Skip to content

Women at Work – a photo post

December 9, 2008

At times I wonder what the fuss is about when people talk about giving freedom to women to work outside the home in a traditional society like India’s. So many Indian women work outside the home anyway, due to economic necessity, for their sheer survival. In fact they do the domestic work in their own homes as well, with the help of their children. In a way they are the real heroes as their work is undervalued and as for the backbreaking domestic work they do, it’s not even counted in the GDP. GDP ignores voluntary/unpaid work, like domestic work. But think of the zillion ways it improves standard of living and quality of life, saves on expenditure and leaves time free for the men to go out and earn.

These are a few images that I captured. The first one is of women carrying firewood onΒ  a highway in Mumbai but this is a common sight in rural India, although not so common in the cities. Collecting firewood and water (for which the women have to walk long distances), is a woman’s job in rural India.

carrying-wood-women1

This next picture is that of two village women:

All the other pictures are taken in the city:

The woman in the picture below in the pink and blue saree was selling kulfi (a kind of ice-cream)

Women never really retire. Even elderly women work “outside” the home:

In fact most rag-picking work is done by women and children.

The photograph below is blurred, but it is still one of my favourite photographs.

Related Reading: More Photo posts on India
Reasons why Indian women fall behind in education.
Feminism in India

46 Comments leave one →
  1. December 9, 2008 8:59 am

    nice pics …

  2. Vivek S. Khadpekar permalink
    December 9, 2008 9:35 am

    Nita,

    Very informative post, but coming from a (fringe) Mumbaikar, I would have expected to see the women who sell fish, vegetables, fruit etc., with full control over the business.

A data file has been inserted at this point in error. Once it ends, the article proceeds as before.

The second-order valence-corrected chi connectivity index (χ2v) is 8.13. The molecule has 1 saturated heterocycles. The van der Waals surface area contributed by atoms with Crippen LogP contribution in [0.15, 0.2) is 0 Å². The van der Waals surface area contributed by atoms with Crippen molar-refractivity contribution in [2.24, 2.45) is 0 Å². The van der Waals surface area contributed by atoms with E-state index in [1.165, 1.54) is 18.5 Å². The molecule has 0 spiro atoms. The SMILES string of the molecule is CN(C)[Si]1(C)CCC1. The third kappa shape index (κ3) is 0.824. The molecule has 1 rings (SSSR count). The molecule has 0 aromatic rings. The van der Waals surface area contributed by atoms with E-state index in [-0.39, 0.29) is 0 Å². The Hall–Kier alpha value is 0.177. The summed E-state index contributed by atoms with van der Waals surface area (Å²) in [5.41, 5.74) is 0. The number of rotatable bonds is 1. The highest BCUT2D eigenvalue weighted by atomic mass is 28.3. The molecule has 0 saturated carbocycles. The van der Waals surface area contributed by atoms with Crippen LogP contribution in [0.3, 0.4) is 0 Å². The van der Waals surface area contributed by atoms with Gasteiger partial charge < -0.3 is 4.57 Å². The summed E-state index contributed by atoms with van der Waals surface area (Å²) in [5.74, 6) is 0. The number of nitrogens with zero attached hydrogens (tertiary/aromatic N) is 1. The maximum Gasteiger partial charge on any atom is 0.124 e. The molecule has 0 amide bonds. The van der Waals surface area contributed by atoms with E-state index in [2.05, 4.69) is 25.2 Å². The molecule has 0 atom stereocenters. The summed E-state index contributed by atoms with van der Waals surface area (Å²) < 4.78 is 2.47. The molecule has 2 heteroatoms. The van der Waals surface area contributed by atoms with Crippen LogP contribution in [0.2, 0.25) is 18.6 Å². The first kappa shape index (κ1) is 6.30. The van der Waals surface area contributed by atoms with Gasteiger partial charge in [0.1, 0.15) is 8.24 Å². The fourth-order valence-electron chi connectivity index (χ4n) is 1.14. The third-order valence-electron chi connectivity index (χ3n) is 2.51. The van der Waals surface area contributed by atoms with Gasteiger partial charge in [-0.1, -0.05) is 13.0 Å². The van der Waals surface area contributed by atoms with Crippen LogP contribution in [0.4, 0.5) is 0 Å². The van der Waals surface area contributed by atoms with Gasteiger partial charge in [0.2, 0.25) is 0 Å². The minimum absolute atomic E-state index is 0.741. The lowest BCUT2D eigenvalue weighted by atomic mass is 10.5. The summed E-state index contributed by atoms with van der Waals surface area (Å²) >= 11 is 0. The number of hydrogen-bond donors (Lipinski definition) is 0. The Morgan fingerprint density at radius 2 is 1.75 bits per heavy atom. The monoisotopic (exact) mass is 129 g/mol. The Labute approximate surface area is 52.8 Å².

And the other thing which I have come across only in Maharashtra (both big city and small town) and nowhere else, is women managing (including customer interface) legal booze shops. I first came across this in 1974, in a small town called Phaltan, near Satara. Later, of course I saw many examples in Pune, Mumbai etc. They keep the same working hours as their male counterparts, and instances of customer misbehaviour or police harassment are very rare.

  3. December 9, 2008 10:03 am

    These women work outside and at home too. Sometimes I feel working women do twice the work than men. Its just that housework is not counted as work by some people!!!

  4. December 9, 2008 11:18 am

    Nice post. good work on getting those photos.

  5. Brand Robins permalink
    December 9, 2008 11:20 am

    The issue of women working outside the home isn’t just an issue in Feminism in India, it’s an issue all around the world.

    Many lower class women in America and Canada have always had to work for economic reasons. The “right to work” fight was a fight of mostly middle and upper class women (mostly white, too) that got a lot of play and press because of the economic power of those women, and the social upheaval it caused.

    Now days the majority of women in America of almost all classes work. It’s difficult to raise a family in America if both parents don’t work at least part time, and women who can stay home to raise their children are sometimes seen as being lucky. So it really isn’t a fight in American anymore either. (The fight tends to be about women getting the same pay for the same work, and about the fact that in American women work at work and then come home and work at home as well — basically having two jobs for every one a man has.)